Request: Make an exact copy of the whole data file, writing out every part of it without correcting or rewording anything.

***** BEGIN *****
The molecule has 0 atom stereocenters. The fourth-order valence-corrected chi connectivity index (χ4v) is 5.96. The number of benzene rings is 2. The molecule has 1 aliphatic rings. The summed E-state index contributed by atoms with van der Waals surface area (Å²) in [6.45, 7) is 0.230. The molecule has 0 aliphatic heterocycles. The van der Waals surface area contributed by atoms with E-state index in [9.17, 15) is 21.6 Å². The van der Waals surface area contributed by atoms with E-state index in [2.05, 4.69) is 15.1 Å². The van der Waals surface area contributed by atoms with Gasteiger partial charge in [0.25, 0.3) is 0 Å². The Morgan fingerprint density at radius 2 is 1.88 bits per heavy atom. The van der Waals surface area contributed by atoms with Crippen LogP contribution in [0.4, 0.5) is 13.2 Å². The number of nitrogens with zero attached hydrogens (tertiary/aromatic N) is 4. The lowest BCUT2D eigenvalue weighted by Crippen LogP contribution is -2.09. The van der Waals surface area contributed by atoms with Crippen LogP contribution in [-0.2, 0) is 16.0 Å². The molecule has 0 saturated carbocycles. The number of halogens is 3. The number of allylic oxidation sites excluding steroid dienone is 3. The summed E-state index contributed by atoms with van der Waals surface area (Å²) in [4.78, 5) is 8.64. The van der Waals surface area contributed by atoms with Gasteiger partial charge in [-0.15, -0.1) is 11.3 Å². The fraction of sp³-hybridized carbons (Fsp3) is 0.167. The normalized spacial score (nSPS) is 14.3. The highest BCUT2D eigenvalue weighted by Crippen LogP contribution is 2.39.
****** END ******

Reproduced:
The molecule has 0 atom stereocenters. The fourth-order valence-corrected chi connectivity index (χ4v) is 5.96. The number of benzene rings is 2. The molecule has 1 aliphatic rings. The summed E-state index contributed by atoms with van der Waals surface area (Å²) in [6.45, 7) is 0.230. The molecule has 0 aliphatic heterocycles. The van der Waals surface area contributed by atoms with E-state index in [9.17, 15) is 21.6 Å². The van der Waals surface area contributed by atoms with E-state index in [2.05, 4.69) is 15.1 Å². The van der Waals surface area contributed by atoms with Gasteiger partial charge in [0.25, 0.3) is 0 Å². The Morgan fingerprint density at radius 2 is 1.88 bits per heavy atom. The van der Waals surface area contributed by atoms with Crippen LogP contribution in [0.4, 0.5) is 13.2 Å². The number of nitrogens with zero attached hydrogens (tertiary/aromatic N) is 4. The lowest BCUT2D eigenvalue weighted by Crippen LogP contribution is -2.09. The van der Waals surface area contributed by atoms with Crippen LogP contribution in [-0.2, 0) is 16.0 Å². The molecule has 0 saturated carbocycles. The number of halogens is 3. The number of allylic oxidation sites excluding steroid dienone is 3. The summed E-state index contributed by atoms with van der Waals surface area (Å²) in [4.78, 5) is 8.64. The van der Waals surface area contributed by atoms with Gasteiger partial charge in [-0.15, -0.1) is 11.3 Å². The fraction of sp³-hybridized carbons (Fsp3) is 0.167. The normalized spacial score (nSPS) is 14.3. The highest BCUT2D eigenvalue weighted by Crippen LogP contribution is 2.39.